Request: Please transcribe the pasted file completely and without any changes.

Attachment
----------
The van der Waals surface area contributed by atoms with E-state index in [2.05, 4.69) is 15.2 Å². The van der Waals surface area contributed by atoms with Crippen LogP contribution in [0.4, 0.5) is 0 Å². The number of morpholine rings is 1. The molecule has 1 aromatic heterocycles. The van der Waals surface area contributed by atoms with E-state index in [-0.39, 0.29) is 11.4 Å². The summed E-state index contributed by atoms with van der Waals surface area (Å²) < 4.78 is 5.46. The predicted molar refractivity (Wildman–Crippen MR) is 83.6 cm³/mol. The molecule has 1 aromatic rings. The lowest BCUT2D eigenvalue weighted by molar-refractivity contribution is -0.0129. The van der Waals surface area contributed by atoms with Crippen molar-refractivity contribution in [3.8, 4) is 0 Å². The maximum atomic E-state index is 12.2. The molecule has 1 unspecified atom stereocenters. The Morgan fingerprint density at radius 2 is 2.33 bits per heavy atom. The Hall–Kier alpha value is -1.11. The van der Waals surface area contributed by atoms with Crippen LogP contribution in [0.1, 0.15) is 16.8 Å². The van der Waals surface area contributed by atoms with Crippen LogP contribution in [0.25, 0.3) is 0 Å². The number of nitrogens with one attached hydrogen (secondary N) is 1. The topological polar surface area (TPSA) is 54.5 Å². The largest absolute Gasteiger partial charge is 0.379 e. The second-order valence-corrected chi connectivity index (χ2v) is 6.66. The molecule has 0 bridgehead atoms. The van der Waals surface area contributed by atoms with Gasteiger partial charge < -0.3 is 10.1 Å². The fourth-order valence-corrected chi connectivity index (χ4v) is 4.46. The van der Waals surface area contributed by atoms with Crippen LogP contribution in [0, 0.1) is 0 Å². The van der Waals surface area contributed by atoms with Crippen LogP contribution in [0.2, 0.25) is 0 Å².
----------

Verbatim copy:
The van der Waals surface area contributed by atoms with E-state index in [2.05, 4.69) is 15.2 Å². The van der Waals surface area contributed by atoms with Crippen LogP contribution in [0.4, 0.5) is 0 Å². The number of morpholine rings is 1. The molecule has 1 aromatic heterocycles. The van der Waals surface area contributed by atoms with E-state index in [-0.39, 0.29) is 11.4 Å². The summed E-state index contributed by atoms with van der Waals surface area (Å²) < 4.78 is 5.46. The predicted molar refractivity (Wildman–Crippen MR) is 83.6 cm³/mol. The molecule has 1 aromatic rings. The lowest BCUT2D eigenvalue weighted by molar-refractivity contribution is -0.0129. The van der Waals surface area contributed by atoms with Crippen molar-refractivity contribution in [3.8, 4) is 0 Å². The maximum atomic E-state index is 12.2. The molecule has 1 unspecified atom stereocenters. The Morgan fingerprint density at radius 2 is 2.33 bits per heavy atom. The Hall–Kier alpha value is -1.11. The van der Waals surface area contributed by atoms with Crippen LogP contribution in [0.1, 0.15) is 16.8 Å². The van der Waals surface area contributed by atoms with Crippen LogP contribution in [0.25, 0.3) is 0 Å². The number of nitrogens with one attached hydrogen (secondary N) is 1. The topological polar surface area (TPSA) is 54.5 Å². The largest absolute Gasteiger partial charge is 0.379 e. The second-order valence-corrected chi connectivity index (χ2v) is 6.66. The molecule has 0 bridgehead atoms. The van der Waals surface area contributed by atoms with Gasteiger partial charge < -0.3 is 10.1 Å². The fourth-order valence-corrected chi connectivity index (χ4v) is 4.46. The van der Waals surface area contributed by atoms with Crippen LogP contribution in [0, 0.1) is 0 Å². The van der Waals surface area contributed by atoms with Crippen LogP contribution in [0.2, 0.25) is 0 Å².